Smallholders Insurance from Greenlands

Author Topic: Black udder!?  (Read 602 times)

mariegold

  • Joined Jan 2013
Black udder!?
« on: May 23, 2021, 08:54:29 am »
Hello. I noticed one of my ewes and a massive udder and wasn't feeding her lambs. I penned them and milked her out, there was some blood in the milk but no lumps or puss etc...
I've given antibiotics and anti inflammatory as advised by the vets. I've also tubed her udder with antibiotics.
Checked her again this morning and there is no blood, lambs are well fed and the udder is soft and warm. So far so good.
But I have noticed her udder looks a bit black, is this black udder?! Will she loose her udder? We've had two weeks of torrential rain and gale force winds. Foolishly I dagged them pre lambing, leaving their udders exposed.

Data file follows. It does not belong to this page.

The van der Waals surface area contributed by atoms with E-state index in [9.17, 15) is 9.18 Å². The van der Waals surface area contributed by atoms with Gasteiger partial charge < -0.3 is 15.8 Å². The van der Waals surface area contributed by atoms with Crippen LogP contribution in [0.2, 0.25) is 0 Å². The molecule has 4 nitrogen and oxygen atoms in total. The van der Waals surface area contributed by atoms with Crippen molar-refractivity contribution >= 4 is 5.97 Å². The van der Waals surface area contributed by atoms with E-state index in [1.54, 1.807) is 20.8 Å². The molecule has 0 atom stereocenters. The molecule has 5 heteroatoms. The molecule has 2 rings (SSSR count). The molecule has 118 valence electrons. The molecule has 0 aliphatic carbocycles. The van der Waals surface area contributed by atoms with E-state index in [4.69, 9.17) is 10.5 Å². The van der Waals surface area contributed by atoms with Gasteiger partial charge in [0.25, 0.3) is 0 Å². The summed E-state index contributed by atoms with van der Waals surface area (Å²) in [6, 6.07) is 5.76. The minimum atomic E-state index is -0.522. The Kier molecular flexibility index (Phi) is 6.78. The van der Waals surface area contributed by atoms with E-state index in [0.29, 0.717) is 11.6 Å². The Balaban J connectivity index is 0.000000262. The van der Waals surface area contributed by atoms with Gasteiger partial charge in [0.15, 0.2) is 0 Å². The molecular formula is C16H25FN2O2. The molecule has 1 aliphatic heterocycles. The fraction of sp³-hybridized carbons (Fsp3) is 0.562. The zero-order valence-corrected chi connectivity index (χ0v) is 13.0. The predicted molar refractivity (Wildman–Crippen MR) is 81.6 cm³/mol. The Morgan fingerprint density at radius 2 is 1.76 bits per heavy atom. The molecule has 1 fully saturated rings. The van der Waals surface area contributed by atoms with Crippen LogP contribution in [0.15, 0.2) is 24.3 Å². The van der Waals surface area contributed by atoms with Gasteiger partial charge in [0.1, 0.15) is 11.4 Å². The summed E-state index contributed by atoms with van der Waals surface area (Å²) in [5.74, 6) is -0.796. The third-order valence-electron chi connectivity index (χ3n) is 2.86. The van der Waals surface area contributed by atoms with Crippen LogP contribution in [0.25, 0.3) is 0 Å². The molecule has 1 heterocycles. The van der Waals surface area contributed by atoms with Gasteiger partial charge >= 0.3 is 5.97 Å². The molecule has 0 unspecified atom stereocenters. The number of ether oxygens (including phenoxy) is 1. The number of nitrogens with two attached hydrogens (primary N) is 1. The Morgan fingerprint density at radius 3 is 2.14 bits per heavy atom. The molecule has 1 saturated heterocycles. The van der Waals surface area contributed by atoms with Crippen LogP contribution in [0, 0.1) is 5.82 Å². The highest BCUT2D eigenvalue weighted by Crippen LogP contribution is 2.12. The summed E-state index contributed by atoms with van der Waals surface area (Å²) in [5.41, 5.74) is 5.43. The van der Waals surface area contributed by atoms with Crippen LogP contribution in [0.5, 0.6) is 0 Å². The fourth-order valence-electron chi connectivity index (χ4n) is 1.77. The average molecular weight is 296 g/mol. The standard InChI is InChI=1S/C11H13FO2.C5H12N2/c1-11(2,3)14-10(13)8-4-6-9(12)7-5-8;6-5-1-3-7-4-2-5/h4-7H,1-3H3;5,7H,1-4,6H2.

:gloomy:

shep53

  • Joined Jan 2011
  • Dumfries & Galloway
Re: Black udder!?
« Reply #1 on: May 23, 2021, 10:18:57 am »
If the quarter is pink and soft with the lambs feeding then it should be fine , black bag is cold ,dead and a large solid lump , keep checking

mariegold

  • Joined Jan 2013
Re: Black udder!?
« Reply #2 on: May 23, 2021, 10:33:56 am »
Oh Brilliant! Should I be worried that it's slightly black? Could it get worse and if so what should I do about it please?
Thank you so much for your reply!

mariegold

  • Joined Jan 2013
Re: Black udder!?
« Reply #3 on: May 23, 2021, 10:35:39 am »
Also, is it ok for the lambs to feeding from her or could the mastitis make them unwell? Thank you

Anke

  • Joined Dec 2009
  • St Boswells, Scottish Borders
Re: Black udder!?
« Reply #4 on: May 23, 2021, 10:48:15 am »